Tengrism on Trial

Post image for Tengrism on Trial

by Nathan Hamm on 2/1/2012 · 2 comments

RFE/RL carries an interesting story about Kubanychbek Tezekbaev, an advocate of Tengrism who is on trial for inciting religious and ethnic hatred for saying in an interview last June that many mullahs in Kyrgyzstan are “former alcoholics and murderers” who are trying to paper over their pasts. Tezekbaev, who could be sentenced to five years in prison if found guilty, says he is being punished for his beliefs.

Tengrism has played an interesting, if obscure, role in the competition to define national identities, religion, and ideologies of Turkic peoples throughout the former Soviet Union. (For more on this, see Laruelle’s 2007 Central Asian Survey article, from which most of the following information is derived, or her shorter 2006 article on Tengrism.) Dastan Sarygulov claims to lead Kyrgyzstan’s Tengrist movement. A former Soviet official, post-independence governor of Talas, and head of Kyrgyzaltyn (where he is alleged to have illegally trafficked state gold reserves), managed to maneuver himself to the position of Secretary of State under Bakiev in 2005. In this position, he led a commission to establish a national ideology that, ultimately, only resulted in debate over Tengrism and concern that it would receive the blessings of the state. Kyrgyzstan’s Muslim Spiritual Board complained specifically that promotion of Tengrism “rehabilitates” anti-Muslim sentiment.

Tezekbaev says in the RFE/RL article that Tengrism is not incompatible with Islam and that many in Kyrgyzstan are followers of both Tengrism and Islam. Religious syncretism can be found all over the world, and Central Asia is abundant with examples of Islam incorporating pre-Islamic beliefs and practices. Nevertheless, the cleric quoted in the story as saying one can either be Muslim or not Muslim lays out a fairly mainstream position. Tengrists like Sarygulov try to dodge this by saying the Tengrism is not a religion, but a perspective on the world and a lifestyle. At the same time, Kyrgyzstan’s Tengrists cast Islam as a religion foreign to the Kyrgyz, and Sarygulov has in the past proposed “cleansing” the country of foreign influences.

As this Diesel thread shows, Tengrism remains very controversial. Even if it is not a religion, it challenges the centrality of Islam to Kyrgyz identity and fundamentally questions what it means to be Kyrgyz. As a movement though, it is small, and presents no real challenge to Islam among the Kyrgyz. And really, Tezekbaev’s comment was fairly tame comment to be facing a five year sentence. Official sensitivity to the statements of minority ethnic and religious groups obviously runs high in Kyrgyzstan though, and this is important to keep in mind when judging the ways in which post-Bakiev Kyrgyzstan has and has not liberalized.

UPDATE: There’s a bit more background about this dispute in this Russian language article at Azattyk. Tezekbaev says that he is being punished by the Islamic establishment for loving Manas too damned much (more or less). To charges that Tai-Tebish encourages idolatry and that Manas is not part of Islam, he says that the spirit of Manas is in the Kyrgyz, and that those who do not know him are not true Kyrgyz. [Edited to correct earlier, poor translation.] Parliamentary Deputy Tursunbek Bakir Uluu offers up the counterpoint that Manas absolutely was a “clean” Muslim. Which means that if this debate is all about the man whose name will eventually become the only word used in the Kyrgyz language (at some point after all the streets and towns are renamed for him), this whole thing is high-stakes nuts. And of course, Alibi has to go an confirm that by calling Tezekbaev a “patriotic Kyrgyz horseman.”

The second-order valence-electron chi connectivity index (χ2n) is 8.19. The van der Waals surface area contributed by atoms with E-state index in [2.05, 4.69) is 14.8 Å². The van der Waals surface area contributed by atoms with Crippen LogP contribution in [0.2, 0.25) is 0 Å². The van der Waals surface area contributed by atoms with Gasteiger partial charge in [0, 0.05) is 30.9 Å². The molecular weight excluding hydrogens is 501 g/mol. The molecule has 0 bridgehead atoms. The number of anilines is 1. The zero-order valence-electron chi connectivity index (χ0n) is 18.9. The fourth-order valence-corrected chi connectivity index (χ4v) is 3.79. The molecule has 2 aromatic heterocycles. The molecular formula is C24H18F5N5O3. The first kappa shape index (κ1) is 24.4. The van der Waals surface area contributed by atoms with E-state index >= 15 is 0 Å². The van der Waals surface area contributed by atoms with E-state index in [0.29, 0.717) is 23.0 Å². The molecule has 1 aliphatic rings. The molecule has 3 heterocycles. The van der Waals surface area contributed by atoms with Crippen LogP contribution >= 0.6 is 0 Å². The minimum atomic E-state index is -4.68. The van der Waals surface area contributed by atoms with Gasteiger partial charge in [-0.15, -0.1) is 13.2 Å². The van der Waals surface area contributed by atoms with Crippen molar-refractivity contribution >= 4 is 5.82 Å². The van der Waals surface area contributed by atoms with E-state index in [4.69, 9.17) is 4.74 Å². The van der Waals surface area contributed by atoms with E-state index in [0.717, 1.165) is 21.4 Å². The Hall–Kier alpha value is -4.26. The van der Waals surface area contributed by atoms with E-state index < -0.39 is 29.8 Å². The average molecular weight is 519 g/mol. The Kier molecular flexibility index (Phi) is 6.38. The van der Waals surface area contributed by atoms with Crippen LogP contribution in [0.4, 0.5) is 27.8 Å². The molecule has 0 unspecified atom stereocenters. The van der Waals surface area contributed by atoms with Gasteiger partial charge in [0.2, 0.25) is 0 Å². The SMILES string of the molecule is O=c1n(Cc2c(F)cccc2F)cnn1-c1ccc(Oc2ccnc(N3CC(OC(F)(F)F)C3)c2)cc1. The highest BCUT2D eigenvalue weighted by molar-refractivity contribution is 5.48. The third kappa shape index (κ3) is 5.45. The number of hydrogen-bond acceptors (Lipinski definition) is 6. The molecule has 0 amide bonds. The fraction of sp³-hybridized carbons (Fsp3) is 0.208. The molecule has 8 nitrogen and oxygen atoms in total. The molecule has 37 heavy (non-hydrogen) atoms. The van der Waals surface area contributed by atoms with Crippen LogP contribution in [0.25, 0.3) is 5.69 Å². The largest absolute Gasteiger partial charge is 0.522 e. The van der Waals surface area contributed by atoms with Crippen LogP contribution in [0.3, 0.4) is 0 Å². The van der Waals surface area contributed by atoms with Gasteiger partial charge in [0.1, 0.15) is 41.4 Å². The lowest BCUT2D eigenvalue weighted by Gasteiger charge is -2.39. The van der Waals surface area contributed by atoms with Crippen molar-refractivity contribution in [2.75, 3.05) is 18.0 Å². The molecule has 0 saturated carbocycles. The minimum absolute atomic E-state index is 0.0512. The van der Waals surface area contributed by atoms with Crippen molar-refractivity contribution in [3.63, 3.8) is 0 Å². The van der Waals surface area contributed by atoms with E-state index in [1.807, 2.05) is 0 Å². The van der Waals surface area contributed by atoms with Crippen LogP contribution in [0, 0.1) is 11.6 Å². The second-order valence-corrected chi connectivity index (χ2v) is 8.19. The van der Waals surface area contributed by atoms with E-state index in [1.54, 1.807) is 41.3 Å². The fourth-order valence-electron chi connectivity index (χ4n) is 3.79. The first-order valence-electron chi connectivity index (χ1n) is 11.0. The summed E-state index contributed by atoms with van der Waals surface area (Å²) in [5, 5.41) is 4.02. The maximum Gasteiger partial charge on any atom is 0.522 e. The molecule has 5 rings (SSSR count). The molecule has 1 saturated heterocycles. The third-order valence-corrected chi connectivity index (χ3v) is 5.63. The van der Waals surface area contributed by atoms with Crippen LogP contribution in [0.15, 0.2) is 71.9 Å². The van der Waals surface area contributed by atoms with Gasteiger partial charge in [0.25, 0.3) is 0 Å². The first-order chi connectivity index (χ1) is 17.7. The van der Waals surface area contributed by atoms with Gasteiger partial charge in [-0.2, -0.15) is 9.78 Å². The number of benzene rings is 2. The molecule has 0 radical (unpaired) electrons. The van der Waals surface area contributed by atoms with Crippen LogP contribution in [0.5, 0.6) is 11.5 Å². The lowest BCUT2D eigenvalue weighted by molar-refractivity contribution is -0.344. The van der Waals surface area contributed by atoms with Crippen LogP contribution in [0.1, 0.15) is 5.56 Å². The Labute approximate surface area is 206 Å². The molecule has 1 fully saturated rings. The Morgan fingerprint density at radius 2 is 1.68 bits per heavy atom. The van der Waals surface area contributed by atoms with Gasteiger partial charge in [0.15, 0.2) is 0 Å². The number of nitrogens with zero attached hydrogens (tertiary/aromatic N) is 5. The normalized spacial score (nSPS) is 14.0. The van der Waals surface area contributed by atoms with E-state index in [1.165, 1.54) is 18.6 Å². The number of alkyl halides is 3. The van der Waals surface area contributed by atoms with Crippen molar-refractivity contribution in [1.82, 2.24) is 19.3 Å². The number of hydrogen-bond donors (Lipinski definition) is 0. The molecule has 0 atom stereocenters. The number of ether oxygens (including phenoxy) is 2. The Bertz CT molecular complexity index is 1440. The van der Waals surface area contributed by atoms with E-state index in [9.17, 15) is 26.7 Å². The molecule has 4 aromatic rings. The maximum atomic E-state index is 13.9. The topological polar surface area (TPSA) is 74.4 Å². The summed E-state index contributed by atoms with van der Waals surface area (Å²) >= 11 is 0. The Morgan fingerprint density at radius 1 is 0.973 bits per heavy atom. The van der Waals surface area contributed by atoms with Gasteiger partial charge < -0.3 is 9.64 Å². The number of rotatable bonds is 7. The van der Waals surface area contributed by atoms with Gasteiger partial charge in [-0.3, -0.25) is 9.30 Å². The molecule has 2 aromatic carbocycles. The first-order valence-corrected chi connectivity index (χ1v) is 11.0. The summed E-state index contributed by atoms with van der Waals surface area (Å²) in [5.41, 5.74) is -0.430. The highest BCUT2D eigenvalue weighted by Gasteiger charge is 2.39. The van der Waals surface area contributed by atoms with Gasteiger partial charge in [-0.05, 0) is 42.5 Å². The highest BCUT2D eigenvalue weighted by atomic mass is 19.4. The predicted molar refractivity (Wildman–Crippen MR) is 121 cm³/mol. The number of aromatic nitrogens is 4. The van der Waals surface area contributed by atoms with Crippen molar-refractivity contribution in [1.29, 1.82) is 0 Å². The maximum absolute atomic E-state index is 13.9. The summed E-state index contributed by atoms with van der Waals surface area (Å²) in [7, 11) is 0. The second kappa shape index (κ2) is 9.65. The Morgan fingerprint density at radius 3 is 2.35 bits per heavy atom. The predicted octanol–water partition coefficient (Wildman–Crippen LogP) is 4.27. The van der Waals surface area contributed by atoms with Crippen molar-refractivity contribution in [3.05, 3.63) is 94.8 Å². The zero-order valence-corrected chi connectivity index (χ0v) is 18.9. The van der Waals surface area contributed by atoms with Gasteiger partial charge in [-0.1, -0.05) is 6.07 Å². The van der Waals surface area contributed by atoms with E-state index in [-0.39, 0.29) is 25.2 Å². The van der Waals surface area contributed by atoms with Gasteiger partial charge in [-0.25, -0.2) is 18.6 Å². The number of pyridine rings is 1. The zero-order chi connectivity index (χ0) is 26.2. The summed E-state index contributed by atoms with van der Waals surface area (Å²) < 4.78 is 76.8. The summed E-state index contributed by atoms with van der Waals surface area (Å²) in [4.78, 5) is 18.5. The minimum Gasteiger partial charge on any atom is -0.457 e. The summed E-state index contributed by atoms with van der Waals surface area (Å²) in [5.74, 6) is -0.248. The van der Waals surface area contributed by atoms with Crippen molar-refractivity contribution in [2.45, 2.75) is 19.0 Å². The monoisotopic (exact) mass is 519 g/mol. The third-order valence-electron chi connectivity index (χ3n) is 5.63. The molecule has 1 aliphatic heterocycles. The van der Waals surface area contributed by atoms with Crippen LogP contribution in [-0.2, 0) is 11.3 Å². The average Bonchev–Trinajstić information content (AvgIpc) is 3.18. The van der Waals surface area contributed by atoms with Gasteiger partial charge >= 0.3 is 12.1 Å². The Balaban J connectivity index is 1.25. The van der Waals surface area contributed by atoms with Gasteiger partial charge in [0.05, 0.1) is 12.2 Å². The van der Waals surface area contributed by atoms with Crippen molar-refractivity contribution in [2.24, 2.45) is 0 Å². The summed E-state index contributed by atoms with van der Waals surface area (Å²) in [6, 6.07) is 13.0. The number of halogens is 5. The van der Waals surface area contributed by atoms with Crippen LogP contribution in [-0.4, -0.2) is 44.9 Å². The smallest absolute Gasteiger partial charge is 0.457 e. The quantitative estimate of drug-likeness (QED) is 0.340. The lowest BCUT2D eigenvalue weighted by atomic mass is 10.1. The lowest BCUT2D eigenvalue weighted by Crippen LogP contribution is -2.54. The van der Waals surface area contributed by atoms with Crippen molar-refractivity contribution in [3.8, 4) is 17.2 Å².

Please Kyrgyzstan, take it from an American. Going overboard on nationalist myth-making and patriotic symbolism walks a fine line between ridiculous and awesome.

Subscribe to receive updates from Registan

This post was written by...

– author of 2991 posts on 17_PersonNotFound.

Nathan is the founder and Principal Analyst for Registan, which he launched in 2003. He was a Peace Corps Volunteer in Uzbekistan 2000-2001 and received his MA in Central Asian Studies from the University of Washington in 2007. Since 2007, he has worked full-time as an analyst, consulting with private and government clients on Central Asian affairs, specializing in how socio-cultural and political factors shape risks and opportunities and how organizations can adjust their strategic and operational plans to account for these variables. More information on Registan's services can be found here, and Nathan can be contacted via Twitter or email.

For information on reproducing this article, see our Terms of Use


Andrew Moriarty February 2, 2012 at 11:11 am

Write at the start of the Poem, Manas’ ancestors were alleged to have “They had exchanged greetings with twenty Sufi masters,
Learned writing from a caliph,
And they thus were called great “sahibs.”

Granted, it seems a bit silly too argue the religious identity of a fictional character.

Nathan Hamm February 2, 2012 at 11:35 am

Yep. But more importantly, I think my borderline functional illiteracy in Russian caused me to misunderstand what was being said about Manas. What he was saying in response to mullahs’ accusations that Tai-Tebish encourages idolatry and that Manas is not part of Islam is that even if Manas is not part of Islam, he is part of being Kyrgyz. Bakir Uluu is just jumping into the Tengrism-Islam debate by saying “Manas was Muslim.”

Previous post:

Next post: